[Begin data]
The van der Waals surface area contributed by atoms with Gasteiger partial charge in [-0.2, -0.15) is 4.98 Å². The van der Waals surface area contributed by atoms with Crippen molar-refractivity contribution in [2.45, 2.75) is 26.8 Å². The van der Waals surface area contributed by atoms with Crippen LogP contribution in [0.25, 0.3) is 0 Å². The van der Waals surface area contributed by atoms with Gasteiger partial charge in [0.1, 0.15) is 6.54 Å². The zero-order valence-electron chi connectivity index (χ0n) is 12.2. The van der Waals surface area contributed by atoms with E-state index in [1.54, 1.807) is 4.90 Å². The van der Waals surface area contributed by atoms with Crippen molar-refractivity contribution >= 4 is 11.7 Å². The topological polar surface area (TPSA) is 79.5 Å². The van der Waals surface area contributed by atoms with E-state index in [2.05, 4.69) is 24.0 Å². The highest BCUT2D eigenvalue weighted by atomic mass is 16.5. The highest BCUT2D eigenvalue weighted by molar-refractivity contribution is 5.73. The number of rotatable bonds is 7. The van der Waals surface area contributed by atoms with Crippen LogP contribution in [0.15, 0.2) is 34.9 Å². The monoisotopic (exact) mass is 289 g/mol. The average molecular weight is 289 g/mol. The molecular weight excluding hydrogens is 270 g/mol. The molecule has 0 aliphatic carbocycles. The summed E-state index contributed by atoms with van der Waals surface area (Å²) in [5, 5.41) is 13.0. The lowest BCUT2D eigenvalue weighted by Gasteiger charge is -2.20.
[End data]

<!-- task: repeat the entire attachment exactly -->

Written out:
The van der Waals surface area contributed by atoms with Gasteiger partial charge in [-0.2, -0.15) is 4.98 Å². The van der Waals surface area contributed by atoms with Crippen molar-refractivity contribution in [2.45, 2.75) is 26.8 Å². The van der Waals surface area contributed by atoms with Crippen LogP contribution in [0.25, 0.3) is 0 Å². The van der Waals surface area contributed by atoms with Gasteiger partial charge in [0.1, 0.15) is 6.54 Å². The zero-order valence-electron chi connectivity index (χ0n) is 12.2. The van der Waals surface area contributed by atoms with E-state index in [1.54, 1.807) is 4.90 Å². The van der Waals surface area contributed by atoms with Crippen molar-refractivity contribution >= 4 is 11.7 Å². The topological polar surface area (TPSA) is 79.5 Å². The van der Waals surface area contributed by atoms with E-state index in [2.05, 4.69) is 24.0 Å². The highest BCUT2D eigenvalue weighted by atomic mass is 16.5. The highest BCUT2D eigenvalue weighted by molar-refractivity contribution is 5.73. The number of rotatable bonds is 7. The van der Waals surface area contributed by atoms with Crippen LogP contribution in [0.15, 0.2) is 34.9 Å². The monoisotopic (exact) mass is 289 g/mol. The average molecular weight is 289 g/mol. The molecular weight excluding hydrogens is 270 g/mol. The molecule has 0 aliphatic carbocycles. The summed E-state index contributed by atoms with van der Waals surface area (Å²) in [5, 5.41) is 13.0. The lowest BCUT2D eigenvalue weighted by Gasteiger charge is -2.20.